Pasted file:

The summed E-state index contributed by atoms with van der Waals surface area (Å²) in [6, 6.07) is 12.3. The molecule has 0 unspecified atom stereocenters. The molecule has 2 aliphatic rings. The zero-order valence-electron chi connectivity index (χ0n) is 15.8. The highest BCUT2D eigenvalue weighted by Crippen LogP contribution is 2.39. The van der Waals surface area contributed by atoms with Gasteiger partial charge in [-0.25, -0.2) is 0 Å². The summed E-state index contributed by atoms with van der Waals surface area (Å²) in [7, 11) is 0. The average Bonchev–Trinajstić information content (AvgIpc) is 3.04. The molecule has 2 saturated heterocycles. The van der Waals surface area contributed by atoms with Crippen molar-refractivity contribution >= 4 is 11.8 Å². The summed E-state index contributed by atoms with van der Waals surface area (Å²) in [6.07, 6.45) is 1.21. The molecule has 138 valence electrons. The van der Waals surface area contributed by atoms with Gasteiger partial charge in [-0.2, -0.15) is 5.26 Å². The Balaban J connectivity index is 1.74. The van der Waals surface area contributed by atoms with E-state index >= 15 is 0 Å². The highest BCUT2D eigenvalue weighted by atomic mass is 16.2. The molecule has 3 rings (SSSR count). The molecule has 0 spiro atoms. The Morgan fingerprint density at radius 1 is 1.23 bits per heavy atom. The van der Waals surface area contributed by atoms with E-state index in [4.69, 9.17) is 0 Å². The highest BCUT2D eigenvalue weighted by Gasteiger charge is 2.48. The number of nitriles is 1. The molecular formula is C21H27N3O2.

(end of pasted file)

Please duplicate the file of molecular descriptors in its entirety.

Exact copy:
The summed E-state index contributed by atoms with van der Waals surface area (Å²) in [6, 6.07) is 12.3. The molecule has 0 unspecified atom stereocenters. The molecule has 2 aliphatic rings. The zero-order valence-electron chi connectivity index (χ0n) is 15.8. The highest BCUT2D eigenvalue weighted by Crippen LogP contribution is 2.39. The van der Waals surface area contributed by atoms with Gasteiger partial charge in [-0.25, -0.2) is 0 Å². The summed E-state index contributed by atoms with van der Waals surface area (Å²) in [7, 11) is 0. The average Bonchev–Trinajstić information content (AvgIpc) is 3.04. The molecule has 2 saturated heterocycles. The van der Waals surface area contributed by atoms with Crippen molar-refractivity contribution >= 4 is 11.8 Å². The summed E-state index contributed by atoms with van der Waals surface area (Å²) in [6.07, 6.45) is 1.21. The molecule has 138 valence electrons. The van der Waals surface area contributed by atoms with Gasteiger partial charge in [-0.2, -0.15) is 5.26 Å². The Balaban J connectivity index is 1.74. The van der Waals surface area contributed by atoms with E-state index >= 15 is 0 Å². The highest BCUT2D eigenvalue weighted by atomic mass is 16.2. The molecule has 3 rings (SSSR count). The molecule has 0 spiro atoms. The Morgan fingerprint density at radius 1 is 1.23 bits per heavy atom. The van der Waals surface area contributed by atoms with E-state index in [4.69, 9.17) is 0 Å². The highest BCUT2D eigenvalue weighted by Gasteiger charge is 2.48. The number of nitriles is 1. The molecular formula is C21H27N3O2.